Twitter Is Adding A Mute Button To Crack Down On Internet Trolls, Plus Snapchat Begins IPO Process

by 11 months ago

morning-brew-new
“Smart Amp” — The name of Lyft’s new logo, which will replace its iconic pink mustache. The smart Amp will use colored LED lights to help riders find their drivers based on color, meaning you won’t have to awkwardly search for your driver anymore. We like the sound of that.

Market Snapshot

  • U.S. markets continued their steady march higher yesterday, and even the tech sector got in on the fun, turning around for the first time since elections. Offsetting that was financials, which saw its feverish rally die down

Look Out Internet Trolls

…Twitter’s (-0.84%) adding a mute button. The struggling social media company announced yesterday that it will allow users to compile a list of words or phrases that they don’t want to see on their feeds in an effort to curb online harassment. A second feature will allow users to mute entire threads of tweets directed at them. Twitter has been trying for years to find the right balance between protecting freedom of speech and preventing bullying on its platform—no easy task.

Screenshot This

…Snap Inc., owner of Snapchat, has reportedly begun the IPO process behind closed doors. Yep, the moment we’ve all been waiting for is almost here. The Snapchat parent is seeking to raise $4 billion, which could value the popular app at a hefty $25 billion. The move shows that Snapchat is serious about competing with other social video and messaging platforms like Facebook (+1.84%), which tried (and failed) to buy Snapchat three years ago. Prepare for a showdown.

‘Tis the Season

…American consumers are in the spirit of, well, consuming. Retail sales rose 0.8% in October, and combined with September, it was the best two months of growth since 2014. Why the sudden enthusiasm for shopping? Healthy hiring and solid wage growth, of course. Many Americans have been spending on cars, gas, construction materials, groceries and health care products—and cutting back on restaurants, furniture and department stores. In other words, Americans are pretty focused on the essentials right now. Holiday gift shopping should change that pretty quickly.

Brexit? What Brexit?

…You don’t see Google (+2.91%) worrying. Despite uncertainty over the effects of a possible Brexit, Google is moving forward with its plans to open a new London HQ. It won’t be operational until 2020 and will cost over a billion dollars, but it’ll also expand the available jobs in London from the current 3,000 employees to 7,000. Not only is the decision a vote of confidence that the UK’s economy will keep it together, but it’s also an investment in improving European relations. Why? Remember, Google’s been embroiled in a bitter war with the EU over whether it’s paying its fair share of taxes—and don’t even get us started on the antitrust allegations. Google sure could use a couple of friends out there.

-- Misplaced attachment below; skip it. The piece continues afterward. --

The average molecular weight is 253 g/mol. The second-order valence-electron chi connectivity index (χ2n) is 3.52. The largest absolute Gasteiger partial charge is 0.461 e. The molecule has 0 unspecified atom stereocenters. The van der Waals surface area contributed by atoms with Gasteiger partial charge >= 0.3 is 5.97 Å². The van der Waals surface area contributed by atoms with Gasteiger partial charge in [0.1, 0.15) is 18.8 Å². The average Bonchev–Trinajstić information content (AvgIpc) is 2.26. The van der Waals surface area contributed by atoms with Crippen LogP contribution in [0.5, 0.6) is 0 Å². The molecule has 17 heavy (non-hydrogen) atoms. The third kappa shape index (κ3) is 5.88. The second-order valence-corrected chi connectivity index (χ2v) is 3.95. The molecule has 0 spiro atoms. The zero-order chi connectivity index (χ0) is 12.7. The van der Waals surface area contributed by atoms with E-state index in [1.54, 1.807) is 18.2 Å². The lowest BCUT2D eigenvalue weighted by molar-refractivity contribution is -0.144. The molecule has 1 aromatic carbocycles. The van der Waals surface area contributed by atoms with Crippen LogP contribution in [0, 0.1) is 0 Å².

Home Depot Takes Home The Win

…On Q3 earnings. The home improvement chain (-2.56%) beat on earnings estimates across the board yesterday, largely thanks to a sales-pleasing combination of rising home values, higher wages (Brew theme alert!) and an uptick in residential construction. The cherry on top? Home Depot also raised its full-year earnings forecast. That’s a solid W.

But Dick’s Takes the L

…You can’t win ‘em all. Dick’s Sporting Goods’ (-6.83%) latest earnings report came in yesterday—and it was a big ol’ bag of mixed results. The quarter itself wasn’t too shabby, with sales growing more than expected, but the future is looking pretty rough. Dick’s said it likely won’t be able to meet expectations for the upcoming quarter, leaving investors feeling pessimistic about the months to come.

Other Stories

Economic Calendar

Fake News, Real Consequences?

The election fallout is real: just ask Google and Facebook. Outrage has erupted over fake news stories on Facebook feeds and Google search results—and both tech giants have responded to the criticism this week. Here’s more:

  • First, some context: lots of Americans use these outlets to get their news—you might call them trusted platforms. The complaint: fake news on the sites may have impacted political discourse and even fueled the political divide.
  • Mark Zuckerberg has flat-out denied the effects of Facebook-promoted fake news on the election, arguing that 99% of news on the site is authentic. Nonetheless, the Facebook Audience Network Policy was updated to state that it will no longer include fake news sites due to illegal or misleading content. You’re welcome.
  • While Google’s search algorithm favors well-designed and otherwise reputable websites, fake news stories still sometimes find their way to the top of the search results. In its statement, Google said it would ban websites that promote fake news from using their online advertising service. Maybe next election cycle we should just ask Jeeves.

Interview Question of the Day

Place three piles of cards on a table: the first with 11 cards, the second with seven cards and the third with six cards. You are to move the cards so that each pile holds eight cards. You may add to any pile only as many cards as it already contains. For example, if a pile holds six cards, you may add six to it; no more or less. All the cards must come from the three piles. You have only three moves. (Answer)

Business Term of the Day

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Food for Thought

Honeywell has agreed to supply avionics for a badass-named supersonic jetliner that could slash transcontinental travel times in half. The prototype vehicle, called Baby Boom, is set to take flight in 2017, but the project could cost north of $1 billion. Cool things don’t come cheap.


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